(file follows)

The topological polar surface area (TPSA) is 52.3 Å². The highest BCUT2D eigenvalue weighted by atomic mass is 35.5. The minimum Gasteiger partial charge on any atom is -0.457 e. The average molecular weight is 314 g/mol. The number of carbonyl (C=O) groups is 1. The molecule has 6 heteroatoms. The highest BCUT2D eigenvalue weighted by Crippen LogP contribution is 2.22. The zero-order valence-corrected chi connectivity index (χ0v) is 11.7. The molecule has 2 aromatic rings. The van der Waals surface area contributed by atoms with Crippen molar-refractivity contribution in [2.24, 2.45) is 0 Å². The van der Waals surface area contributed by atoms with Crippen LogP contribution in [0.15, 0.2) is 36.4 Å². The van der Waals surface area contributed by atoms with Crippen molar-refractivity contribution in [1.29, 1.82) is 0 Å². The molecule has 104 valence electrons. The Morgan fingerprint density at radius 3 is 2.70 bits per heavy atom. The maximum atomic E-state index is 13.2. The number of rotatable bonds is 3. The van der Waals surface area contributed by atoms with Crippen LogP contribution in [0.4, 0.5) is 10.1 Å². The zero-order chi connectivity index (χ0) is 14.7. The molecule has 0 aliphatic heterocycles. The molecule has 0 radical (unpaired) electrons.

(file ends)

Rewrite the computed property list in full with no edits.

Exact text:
The topological polar surface area (TPSA) is 52.3 Å². The highest BCUT2D eigenvalue weighted by atomic mass is 35.5. The minimum Gasteiger partial charge on any atom is -0.457 e. The average molecular weight is 314 g/mol. The number of carbonyl (C=O) groups is 1. The molecule has 6 heteroatoms. The highest BCUT2D eigenvalue weighted by Crippen LogP contribution is 2.22. The zero-order valence-corrected chi connectivity index (χ0v) is 11.7. The molecule has 2 aromatic rings. The van der Waals surface area contributed by atoms with Crippen molar-refractivity contribution in [2.24, 2.45) is 0 Å². The van der Waals surface area contributed by atoms with Crippen LogP contribution in [0.15, 0.2) is 36.4 Å². The van der Waals surface area contributed by atoms with Crippen molar-refractivity contribution in [1.29, 1.82) is 0 Å². The molecule has 104 valence electrons. The Morgan fingerprint density at radius 3 is 2.70 bits per heavy atom. The maximum atomic E-state index is 13.2. The number of rotatable bonds is 3. The van der Waals surface area contributed by atoms with Crippen LogP contribution in [0.4, 0.5) is 10.1 Å². The zero-order chi connectivity index (χ0) is 14.7. The molecule has 0 aliphatic heterocycles. The molecule has 0 radical (unpaired) electrons.